The greatest threat to employment is tied to a resurgence in infections, notably at schools and colleges. Problems linked to early school reopenings have already occurred. Hundreds were quarantined the first weeks when schools reopened in Georgia and Mississippi. Those problems and a high pace of infections have prompted some larger school districts such as Chicago to go back online for the fall semester.

Most colleges are attempting to reopen with a hybrid of in-person and online classes, then close again by Thanksgiving. Halloween could prove challenging. That would prompt businesses and households to scale back even further on celebrations during the height of the holiday season. Employment at bars and restaurants will lose a good portion of the ground regained, while theaters and sports venues remain shuttered.

Housing Reverses Course Home buying and building played catch-up as the pent-up demand triggered by state lockdowns in March and April was unleashed. Those gains should carry sales and construction activity through the summer. Tighter credit standards and another round of layoffs triggered by the fear associated with large public gatherings could reverse those gains starting in the fourth quarter.

Chart 2

Inflation lower for longer

Mortgage and rent deferrals have picked up and could morph into defaults. More than a third of renters surveyed by the Census Bureau’s Household Pulse Survey expressed concern about their ability to make rent payments in late July, before enhanced unemployment benefits lapsed. The ripple effects of those losses would be felt from the mortgage to the leasing market and further undermine a rebound in housing, despite tight inventories and pent-up demand.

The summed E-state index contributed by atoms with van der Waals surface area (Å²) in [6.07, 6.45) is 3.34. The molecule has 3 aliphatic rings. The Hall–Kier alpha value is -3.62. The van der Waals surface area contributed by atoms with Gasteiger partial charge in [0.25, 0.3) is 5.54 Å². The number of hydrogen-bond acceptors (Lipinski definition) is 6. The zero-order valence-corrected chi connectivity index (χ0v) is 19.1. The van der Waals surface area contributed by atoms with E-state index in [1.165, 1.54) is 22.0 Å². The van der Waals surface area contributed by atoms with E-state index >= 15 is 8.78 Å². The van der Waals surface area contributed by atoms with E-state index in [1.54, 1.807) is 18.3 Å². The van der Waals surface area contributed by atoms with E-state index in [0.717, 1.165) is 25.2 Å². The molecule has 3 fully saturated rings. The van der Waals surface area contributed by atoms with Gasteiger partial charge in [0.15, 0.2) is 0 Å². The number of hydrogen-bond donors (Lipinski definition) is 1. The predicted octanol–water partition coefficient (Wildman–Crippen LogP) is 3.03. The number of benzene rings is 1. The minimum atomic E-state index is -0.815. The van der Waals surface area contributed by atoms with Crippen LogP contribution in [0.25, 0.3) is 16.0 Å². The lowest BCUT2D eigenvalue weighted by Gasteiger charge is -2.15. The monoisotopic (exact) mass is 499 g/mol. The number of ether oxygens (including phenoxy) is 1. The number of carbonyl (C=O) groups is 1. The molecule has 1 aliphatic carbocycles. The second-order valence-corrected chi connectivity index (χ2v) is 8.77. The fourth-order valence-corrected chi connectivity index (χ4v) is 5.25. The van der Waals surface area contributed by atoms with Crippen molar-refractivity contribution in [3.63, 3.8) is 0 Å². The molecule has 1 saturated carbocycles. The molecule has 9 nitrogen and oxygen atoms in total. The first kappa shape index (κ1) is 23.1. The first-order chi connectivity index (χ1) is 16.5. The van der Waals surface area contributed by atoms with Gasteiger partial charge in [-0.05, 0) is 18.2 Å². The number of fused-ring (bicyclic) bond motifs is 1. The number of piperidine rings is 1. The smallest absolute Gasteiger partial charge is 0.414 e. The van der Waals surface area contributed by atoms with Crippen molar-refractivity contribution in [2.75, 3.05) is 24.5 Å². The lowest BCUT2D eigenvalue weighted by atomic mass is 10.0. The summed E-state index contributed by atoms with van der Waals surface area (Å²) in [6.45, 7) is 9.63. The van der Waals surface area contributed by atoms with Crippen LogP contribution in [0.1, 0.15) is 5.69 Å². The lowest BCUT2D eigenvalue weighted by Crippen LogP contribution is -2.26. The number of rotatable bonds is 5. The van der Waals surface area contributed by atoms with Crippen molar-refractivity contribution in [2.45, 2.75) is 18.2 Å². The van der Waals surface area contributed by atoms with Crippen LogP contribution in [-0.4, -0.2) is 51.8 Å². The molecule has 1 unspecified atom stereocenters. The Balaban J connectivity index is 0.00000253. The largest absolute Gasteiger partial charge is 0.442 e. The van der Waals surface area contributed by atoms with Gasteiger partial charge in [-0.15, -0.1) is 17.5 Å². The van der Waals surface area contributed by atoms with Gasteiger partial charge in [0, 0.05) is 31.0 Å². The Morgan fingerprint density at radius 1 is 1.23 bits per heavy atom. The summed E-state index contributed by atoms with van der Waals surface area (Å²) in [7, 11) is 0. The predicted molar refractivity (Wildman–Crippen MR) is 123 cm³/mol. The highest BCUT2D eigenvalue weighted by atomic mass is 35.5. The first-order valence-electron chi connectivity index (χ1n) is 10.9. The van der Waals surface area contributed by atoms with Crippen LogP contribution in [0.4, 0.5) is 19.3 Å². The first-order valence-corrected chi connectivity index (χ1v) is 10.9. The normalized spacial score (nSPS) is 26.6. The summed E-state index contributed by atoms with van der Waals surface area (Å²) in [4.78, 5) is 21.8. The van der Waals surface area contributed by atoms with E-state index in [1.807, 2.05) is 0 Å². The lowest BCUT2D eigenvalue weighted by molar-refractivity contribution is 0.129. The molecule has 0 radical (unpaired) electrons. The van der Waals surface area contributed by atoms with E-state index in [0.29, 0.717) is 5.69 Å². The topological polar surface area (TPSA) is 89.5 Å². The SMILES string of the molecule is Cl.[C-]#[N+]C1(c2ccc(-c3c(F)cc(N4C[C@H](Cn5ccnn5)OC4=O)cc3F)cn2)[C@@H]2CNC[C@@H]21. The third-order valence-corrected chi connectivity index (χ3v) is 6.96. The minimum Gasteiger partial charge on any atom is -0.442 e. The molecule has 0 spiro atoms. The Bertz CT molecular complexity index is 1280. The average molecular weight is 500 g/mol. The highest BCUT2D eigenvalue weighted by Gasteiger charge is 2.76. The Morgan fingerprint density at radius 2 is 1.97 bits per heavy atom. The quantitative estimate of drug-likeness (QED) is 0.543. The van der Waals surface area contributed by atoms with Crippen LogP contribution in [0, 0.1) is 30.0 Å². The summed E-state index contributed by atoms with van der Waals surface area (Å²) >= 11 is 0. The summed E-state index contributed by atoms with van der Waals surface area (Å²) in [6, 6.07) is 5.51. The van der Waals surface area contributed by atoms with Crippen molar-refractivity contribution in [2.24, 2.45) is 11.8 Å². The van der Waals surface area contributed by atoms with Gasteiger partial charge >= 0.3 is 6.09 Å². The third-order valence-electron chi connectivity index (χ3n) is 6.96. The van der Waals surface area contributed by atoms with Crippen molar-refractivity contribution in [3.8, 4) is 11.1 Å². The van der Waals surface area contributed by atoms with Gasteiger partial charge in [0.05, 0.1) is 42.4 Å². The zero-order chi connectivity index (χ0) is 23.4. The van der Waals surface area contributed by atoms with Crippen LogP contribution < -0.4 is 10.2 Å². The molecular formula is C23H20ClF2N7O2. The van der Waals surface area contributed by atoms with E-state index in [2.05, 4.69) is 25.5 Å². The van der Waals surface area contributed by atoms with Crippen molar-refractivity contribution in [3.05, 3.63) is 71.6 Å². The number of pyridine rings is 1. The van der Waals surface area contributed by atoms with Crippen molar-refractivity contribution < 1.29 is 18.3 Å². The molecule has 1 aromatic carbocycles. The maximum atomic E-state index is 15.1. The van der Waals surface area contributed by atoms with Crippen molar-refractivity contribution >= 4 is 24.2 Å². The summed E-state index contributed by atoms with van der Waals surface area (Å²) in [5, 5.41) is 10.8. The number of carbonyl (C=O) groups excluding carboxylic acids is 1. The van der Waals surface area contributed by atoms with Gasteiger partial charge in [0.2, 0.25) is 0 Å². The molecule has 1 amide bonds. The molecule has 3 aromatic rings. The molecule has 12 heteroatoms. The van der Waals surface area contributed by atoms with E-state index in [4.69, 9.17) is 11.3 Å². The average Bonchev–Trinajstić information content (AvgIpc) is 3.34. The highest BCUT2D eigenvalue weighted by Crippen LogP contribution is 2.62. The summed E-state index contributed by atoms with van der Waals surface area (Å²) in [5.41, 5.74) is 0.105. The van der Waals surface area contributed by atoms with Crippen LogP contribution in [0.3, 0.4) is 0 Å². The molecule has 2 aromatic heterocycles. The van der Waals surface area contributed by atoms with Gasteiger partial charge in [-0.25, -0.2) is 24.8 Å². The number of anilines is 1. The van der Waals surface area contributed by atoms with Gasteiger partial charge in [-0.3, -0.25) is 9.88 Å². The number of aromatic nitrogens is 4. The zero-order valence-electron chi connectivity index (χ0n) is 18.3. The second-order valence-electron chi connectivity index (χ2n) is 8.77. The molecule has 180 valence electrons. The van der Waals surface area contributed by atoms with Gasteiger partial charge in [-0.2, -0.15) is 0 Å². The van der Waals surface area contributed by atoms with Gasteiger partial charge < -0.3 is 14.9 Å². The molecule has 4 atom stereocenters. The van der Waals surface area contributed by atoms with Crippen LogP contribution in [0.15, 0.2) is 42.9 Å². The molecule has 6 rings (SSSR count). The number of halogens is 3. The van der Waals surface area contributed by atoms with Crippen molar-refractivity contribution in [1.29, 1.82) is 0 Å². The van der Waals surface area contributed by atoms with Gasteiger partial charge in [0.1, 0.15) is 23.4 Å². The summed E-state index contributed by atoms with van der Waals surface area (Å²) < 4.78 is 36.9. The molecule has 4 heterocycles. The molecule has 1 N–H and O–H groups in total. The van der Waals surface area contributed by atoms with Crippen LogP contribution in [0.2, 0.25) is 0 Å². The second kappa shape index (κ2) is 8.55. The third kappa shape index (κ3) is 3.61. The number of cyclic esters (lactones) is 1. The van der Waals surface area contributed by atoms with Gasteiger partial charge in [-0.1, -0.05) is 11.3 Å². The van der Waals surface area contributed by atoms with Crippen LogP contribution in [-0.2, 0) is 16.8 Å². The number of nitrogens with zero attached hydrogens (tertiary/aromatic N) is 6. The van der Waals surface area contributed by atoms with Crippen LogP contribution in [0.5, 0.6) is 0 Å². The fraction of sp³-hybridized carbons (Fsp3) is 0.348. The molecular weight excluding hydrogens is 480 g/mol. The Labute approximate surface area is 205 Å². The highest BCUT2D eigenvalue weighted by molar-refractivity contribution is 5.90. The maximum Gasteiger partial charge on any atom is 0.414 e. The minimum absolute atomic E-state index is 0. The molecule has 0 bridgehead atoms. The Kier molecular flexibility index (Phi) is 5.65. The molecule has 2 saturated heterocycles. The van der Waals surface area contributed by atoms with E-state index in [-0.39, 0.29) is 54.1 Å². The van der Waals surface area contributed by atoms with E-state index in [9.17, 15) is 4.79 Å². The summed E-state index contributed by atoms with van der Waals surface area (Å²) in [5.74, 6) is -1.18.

Businesses Conserve Cash Businesses are expected to continue to pull back in response to a persistently high rate of infections and sporadic lockdowns abroad. Spending on farm equipment is likely to contract in response to the blow to farm income triggered by the crisis. Many farms were forced to leave crops to rot in the fields as restaurants shut down. Construction equipment will also be hit by the drop in funding for repairs and infrastructure investment at the state and local level.

A burgeoning commercial real estate crisis will exacerbate the decline in heavy equipment and nonresidential structures. The service sector in urban areas has been hit particularly hard as workers who once used those services continue to work from home.

Escalating trade tensions represent another hurdle as we get closer to elections. Hostility toward China has bipartisan support. The problem is the impact on the U.S. economy. A hike in tariffs and threats of a larger trade war with China put a damper on investment in 2019 before the onset of COVID-19.